Project Overview

The Dyscerne project has been given a grant from the European Commission Public Health Executive Agency to create a European Network of Centres of Expertise for dysmorphology. The financial and economic rationale for the creation of the project was described in a detailed report. In this report, the presentation of the articles of the main costs, ways and prospects of attracting investors, the collection of analytical information and the writing of a strategic plan were organized by the economics essay writer.

The project aims to raise the current standards for the diagnosis, management, and information dissemination for rare dysmorphic syndromes. Six designated Centres of Expertise for Dysmorphology (UK, Belgium, France, Italy, The Netherlands and Poland) are main partners in the project. The lead partner, Manchester University, UK, is the coordinating and managing centre for the Network.

The Network objectives are to:

  • Form a Network of Centres of Expertise for dysmorphology
  • Create a web-based electronic dysmorphology diagnostic system (DDS) for use by clinicians
  • Develop management guidelines for selected dysmorphic conditions

Network of Centres of Expertise for Dysmorphology

Centres of Expertise (formerly Centres of Reference) for dysmorphology have been established in the EU by designation or reputation.  However the number of Centres in each country varies considerably and is often not proportional to the size of the population.  Furthermore, even within Centres of Expertise, the rarity of some of these conditions means that a diagnosis might be delayed or not make at all, so it makes sense to pool clinical expertise and resources wherever possible, and networking these Centres is a logical step towards this. Further details on the Network can be found here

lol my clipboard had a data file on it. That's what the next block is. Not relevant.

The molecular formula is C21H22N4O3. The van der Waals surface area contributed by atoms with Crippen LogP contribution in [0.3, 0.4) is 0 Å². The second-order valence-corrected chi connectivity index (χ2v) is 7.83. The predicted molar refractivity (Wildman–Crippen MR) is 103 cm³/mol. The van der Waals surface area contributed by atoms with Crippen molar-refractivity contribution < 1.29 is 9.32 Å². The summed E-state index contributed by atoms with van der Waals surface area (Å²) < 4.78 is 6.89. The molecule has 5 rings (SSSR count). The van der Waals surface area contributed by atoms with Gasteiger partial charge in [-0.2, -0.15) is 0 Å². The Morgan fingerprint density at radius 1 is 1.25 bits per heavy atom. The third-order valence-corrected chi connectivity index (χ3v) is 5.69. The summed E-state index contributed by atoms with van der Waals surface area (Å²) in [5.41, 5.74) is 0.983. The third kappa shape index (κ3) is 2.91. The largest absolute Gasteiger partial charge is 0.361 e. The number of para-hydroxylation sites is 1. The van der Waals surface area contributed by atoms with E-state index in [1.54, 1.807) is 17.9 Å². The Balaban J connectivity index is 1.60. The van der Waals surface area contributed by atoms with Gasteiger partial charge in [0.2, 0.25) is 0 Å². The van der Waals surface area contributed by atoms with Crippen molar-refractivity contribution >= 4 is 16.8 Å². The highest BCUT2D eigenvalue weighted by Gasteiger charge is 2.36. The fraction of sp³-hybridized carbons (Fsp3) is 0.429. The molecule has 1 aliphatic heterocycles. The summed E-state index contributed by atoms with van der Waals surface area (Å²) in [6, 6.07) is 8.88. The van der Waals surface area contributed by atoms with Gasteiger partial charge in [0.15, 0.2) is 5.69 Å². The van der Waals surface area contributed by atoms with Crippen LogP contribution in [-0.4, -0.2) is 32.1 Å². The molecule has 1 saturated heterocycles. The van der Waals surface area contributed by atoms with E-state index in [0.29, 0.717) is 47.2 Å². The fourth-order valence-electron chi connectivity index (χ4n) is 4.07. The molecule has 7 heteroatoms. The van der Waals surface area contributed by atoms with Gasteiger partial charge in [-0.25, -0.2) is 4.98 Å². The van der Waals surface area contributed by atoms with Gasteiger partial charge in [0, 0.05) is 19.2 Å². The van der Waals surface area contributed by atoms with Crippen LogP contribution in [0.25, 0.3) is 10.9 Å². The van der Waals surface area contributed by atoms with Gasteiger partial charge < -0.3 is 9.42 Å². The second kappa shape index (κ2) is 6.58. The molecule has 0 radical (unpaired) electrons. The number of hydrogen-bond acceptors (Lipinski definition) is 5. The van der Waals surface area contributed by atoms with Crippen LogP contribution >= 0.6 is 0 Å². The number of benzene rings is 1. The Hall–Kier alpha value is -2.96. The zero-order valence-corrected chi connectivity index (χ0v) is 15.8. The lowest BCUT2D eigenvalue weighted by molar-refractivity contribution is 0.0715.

Dysmorphology Diagnostic System Overview (DDS)

The DDS enables clinicians throughout the EU to submit cases electronically for diagnosis using a web-site interface hosted at specified 'nodes'. There are currently over 60 designated access points (Submitting nodes), in 26 different European countries. Guidelines for submission and on-line proformas are provided to ensure that submissions are made in a standard format using preferred descriptive terms. The system allows clinicians to upload photographic images and results of investigations including imaging studies to a secure, searchable archive. Within 30 days of submitting a case, a case summary report is prepared from the recommendations and opinions of the expert diagnostic panel and sent back to the submitting clinician. Further details on the DDS can be found here.

Guideline Development Overview

The Network will carry out a scoping exercise to identify four dysmorphic conditions where guidelines for clinical management are needed and will be of most benefit to patients.  An expert review group for each condition will be created and consensus meetings held to draw up draft guidelines.  The guidelines will include criteria for diagnosis, protocols for review and screening, and information on management at different life-stages.  The guidelines will be piloted in participating centres and their impact and usage audited and evaluated. Further details on the Guidelines can be found here